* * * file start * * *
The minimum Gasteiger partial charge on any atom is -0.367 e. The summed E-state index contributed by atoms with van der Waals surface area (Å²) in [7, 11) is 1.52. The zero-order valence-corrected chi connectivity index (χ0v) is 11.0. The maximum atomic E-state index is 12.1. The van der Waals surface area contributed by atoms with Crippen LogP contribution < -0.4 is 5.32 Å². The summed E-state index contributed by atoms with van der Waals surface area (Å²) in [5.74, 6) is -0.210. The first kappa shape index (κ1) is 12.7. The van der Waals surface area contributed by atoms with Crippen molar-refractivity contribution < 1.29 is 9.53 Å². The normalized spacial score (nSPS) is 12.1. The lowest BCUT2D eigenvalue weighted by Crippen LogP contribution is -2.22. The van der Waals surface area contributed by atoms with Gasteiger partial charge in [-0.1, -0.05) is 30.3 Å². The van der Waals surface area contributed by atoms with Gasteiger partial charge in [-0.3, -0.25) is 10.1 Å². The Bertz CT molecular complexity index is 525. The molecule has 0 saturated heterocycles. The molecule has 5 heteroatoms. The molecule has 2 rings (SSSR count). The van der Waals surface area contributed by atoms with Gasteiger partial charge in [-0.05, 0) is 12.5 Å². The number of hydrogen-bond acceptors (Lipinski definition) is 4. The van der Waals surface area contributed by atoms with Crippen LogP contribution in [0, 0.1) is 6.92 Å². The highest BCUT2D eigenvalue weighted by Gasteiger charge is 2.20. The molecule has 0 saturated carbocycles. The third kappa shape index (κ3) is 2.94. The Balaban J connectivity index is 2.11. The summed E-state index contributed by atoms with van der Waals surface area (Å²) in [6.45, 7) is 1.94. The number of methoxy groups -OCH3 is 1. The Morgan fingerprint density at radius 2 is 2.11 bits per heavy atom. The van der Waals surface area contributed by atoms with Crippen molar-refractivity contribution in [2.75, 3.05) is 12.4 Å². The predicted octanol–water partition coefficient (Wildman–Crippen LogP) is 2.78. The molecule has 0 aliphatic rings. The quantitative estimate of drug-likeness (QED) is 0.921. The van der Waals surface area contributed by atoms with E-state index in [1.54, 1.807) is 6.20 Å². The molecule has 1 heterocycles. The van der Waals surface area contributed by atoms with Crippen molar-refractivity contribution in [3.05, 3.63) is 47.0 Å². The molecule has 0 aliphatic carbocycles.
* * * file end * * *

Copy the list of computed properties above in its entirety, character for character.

The minimum Gasteiger partial charge on any atom is -0.367 e. The summed E-state index contributed by atoms with van der Waals surface area (Å²) in [7, 11) is 1.52. The zero-order valence-corrected chi connectivity index (χ0v) is 11.0. The maximum atomic E-state index is 12.1. The van der Waals surface area contributed by atoms with Crippen LogP contribution < -0.4 is 5.32 Å². The summed E-state index contributed by atoms with van der Waals surface area (Å²) in [5.74, 6) is -0.210. The first kappa shape index (κ1) is 12.7. The van der Waals surface area contributed by atoms with Crippen molar-refractivity contribution < 1.29 is 9.53 Å². The normalized spacial score (nSPS) is 12.1. The lowest BCUT2D eigenvalue weighted by Crippen LogP contribution is -2.22. The van der Waals surface area contributed by atoms with Gasteiger partial charge in [-0.1, -0.05) is 30.3 Å². The van der Waals surface area contributed by atoms with Gasteiger partial charge in [-0.3, -0.25) is 10.1 Å². The Bertz CT molecular complexity index is 525. The molecule has 0 saturated heterocycles. The molecule has 5 heteroatoms. The molecule has 2 rings (SSSR count). The van der Waals surface area contributed by atoms with Gasteiger partial charge in [-0.05, 0) is 12.5 Å². The number of hydrogen-bond acceptors (Lipinski definition) is 4. The van der Waals surface area contributed by atoms with Crippen LogP contribution in [0, 0.1) is 6.92 Å². The highest BCUT2D eigenvalue weighted by Gasteiger charge is 2.20. The molecule has 0 saturated carbocycles. The third kappa shape index (κ3) is 2.94. The Balaban J connectivity index is 2.11. The summed E-state index contributed by atoms with van der Waals surface area (Å²) in [6.45, 7) is 1.94. The number of methoxy groups -OCH3 is 1. The Morgan fingerprint density at radius 2 is 2.11 bits per heavy atom. The van der Waals surface area contributed by atoms with Crippen molar-refractivity contribution in [2.75, 3.05) is 12.4 Å². The predicted octanol–water partition coefficient (Wildman–Crippen LogP) is 2.78. The molecule has 0 aliphatic rings. The quantitative estimate of drug-likeness (QED) is 0.921. The van der Waals surface area contributed by atoms with E-state index in [1.54, 1.807) is 6.20 Å². The molecule has 1 heterocycles. The van der Waals surface area contributed by atoms with Crippen molar-refractivity contribution in [3.05, 3.63) is 47.0 Å². The molecule has 0 aliphatic carbocycles.